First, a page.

For a country that has been steering its economic development in five-year plans since the 1950s, China has a strange blind spot when it comes to natural gas.
When Beijing's strategists saw a wave of industrialization on the way in the 2000s, they spent lavishly on mines, ports and metal-processing facilities to feed a hungry domestic economy. Yet the country has failed to invest in gas-storage and import-export capacity to ease a sector plagued by frequent gluts in summer and shortages in winter. That's despite plans to halt coal-fired power plants along with 500 million metric tons of mine production,
PetroChina, the country's biggest oil and gas producer, is planning to raise gas prices for industrial users by between 10 percent and 20 percent, Bloomberg's Aibing Guo reported Thursday. The price rationing will help tamp demand and take the edge off an expected shortfall of supply as domestic heating consumption ramps up with lower winter temperatures. But it's no way to run the world's second-biggest economy.
As Gadfly has argued before, China's formulaic (not to mention archaic) way of pricing natural gas is distorting the market, making gas artificially expensive and complicating the transition from coal-fired generation.
Even after the dramatic recovery in U.S. natural gas prices over the past year, market prices in China are still almost three times the American benchmark and about 55 percent more than those in Japan.
As with any other commodity, high prices have ensured weaker demand, with pipeline imports dropping in August to their lowest level since January 2012 and consumption as a whole drifting sideways over the past few years.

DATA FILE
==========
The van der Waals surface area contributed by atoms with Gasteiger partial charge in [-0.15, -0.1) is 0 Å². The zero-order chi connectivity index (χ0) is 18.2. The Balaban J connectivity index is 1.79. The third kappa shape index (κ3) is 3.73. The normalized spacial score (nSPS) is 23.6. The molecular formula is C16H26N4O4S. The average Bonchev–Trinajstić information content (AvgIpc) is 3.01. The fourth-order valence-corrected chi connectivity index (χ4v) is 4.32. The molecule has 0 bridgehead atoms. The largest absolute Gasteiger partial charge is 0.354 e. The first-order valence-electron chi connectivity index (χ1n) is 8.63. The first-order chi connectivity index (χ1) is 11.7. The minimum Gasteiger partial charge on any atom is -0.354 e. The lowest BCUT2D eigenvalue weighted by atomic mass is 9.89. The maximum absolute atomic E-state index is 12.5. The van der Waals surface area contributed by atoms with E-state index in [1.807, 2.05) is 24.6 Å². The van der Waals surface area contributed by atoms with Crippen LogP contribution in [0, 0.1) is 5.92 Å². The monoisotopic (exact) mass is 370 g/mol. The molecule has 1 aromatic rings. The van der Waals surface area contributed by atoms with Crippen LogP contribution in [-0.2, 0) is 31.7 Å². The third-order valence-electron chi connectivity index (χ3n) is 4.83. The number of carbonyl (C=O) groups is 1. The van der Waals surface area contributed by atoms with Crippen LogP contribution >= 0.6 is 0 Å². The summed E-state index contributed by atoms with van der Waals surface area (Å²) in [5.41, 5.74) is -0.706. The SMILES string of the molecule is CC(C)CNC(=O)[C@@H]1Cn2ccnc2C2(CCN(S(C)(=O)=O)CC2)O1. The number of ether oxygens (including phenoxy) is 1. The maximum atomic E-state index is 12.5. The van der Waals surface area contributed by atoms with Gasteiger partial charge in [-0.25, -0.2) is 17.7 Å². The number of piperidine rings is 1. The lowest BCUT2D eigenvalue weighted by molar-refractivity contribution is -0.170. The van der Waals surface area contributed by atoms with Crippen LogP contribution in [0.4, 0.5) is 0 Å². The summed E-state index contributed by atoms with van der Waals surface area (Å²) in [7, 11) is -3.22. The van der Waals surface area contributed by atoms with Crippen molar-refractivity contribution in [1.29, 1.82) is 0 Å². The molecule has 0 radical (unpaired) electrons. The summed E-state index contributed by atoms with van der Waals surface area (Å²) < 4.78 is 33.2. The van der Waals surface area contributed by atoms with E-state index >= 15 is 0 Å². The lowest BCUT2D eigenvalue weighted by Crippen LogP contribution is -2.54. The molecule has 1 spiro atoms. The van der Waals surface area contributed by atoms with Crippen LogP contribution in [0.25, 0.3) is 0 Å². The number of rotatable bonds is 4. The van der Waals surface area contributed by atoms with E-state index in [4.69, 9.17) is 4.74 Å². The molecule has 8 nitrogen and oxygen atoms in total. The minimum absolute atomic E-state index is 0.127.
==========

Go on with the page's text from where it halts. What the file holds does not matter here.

This has generally been pretty good news for PetroChina, whose natural gas unit is its best-performing in terms of operating margin. But it's a bad deal for household consumers, whose energy bills end up higher than they otherwise would be; for industrial users, which face sharp price fluctuations between summer and winter; for urban residents, who face choking air pollution from coal-powered stations that should be replaced by gas; and for the global climate, which needs a transition towards less-hazardous forms of fossil fuels, and ultimately to renewables.
There's not enough evidence that China is addressing this problem. At the end of 2015 its LNG regasification capacity was 40 million tons a year, less than Spain and barely more than the U.K. After three plants currently under construction are completed it will have no others planned, according to Global LNG Info. India and Italy, by contrast, each have one underway with three more to come, and even Albania is planning two more.
Adding more of those, plus storage facilities to smooth seasonal demand and further pipelines to tap Russia's gasfields, may harm PetroChina's most profitable unit. But China, and the world, will benefit.
This column does not necessarily reflect the opinion of Bloomberg LP and its owners.
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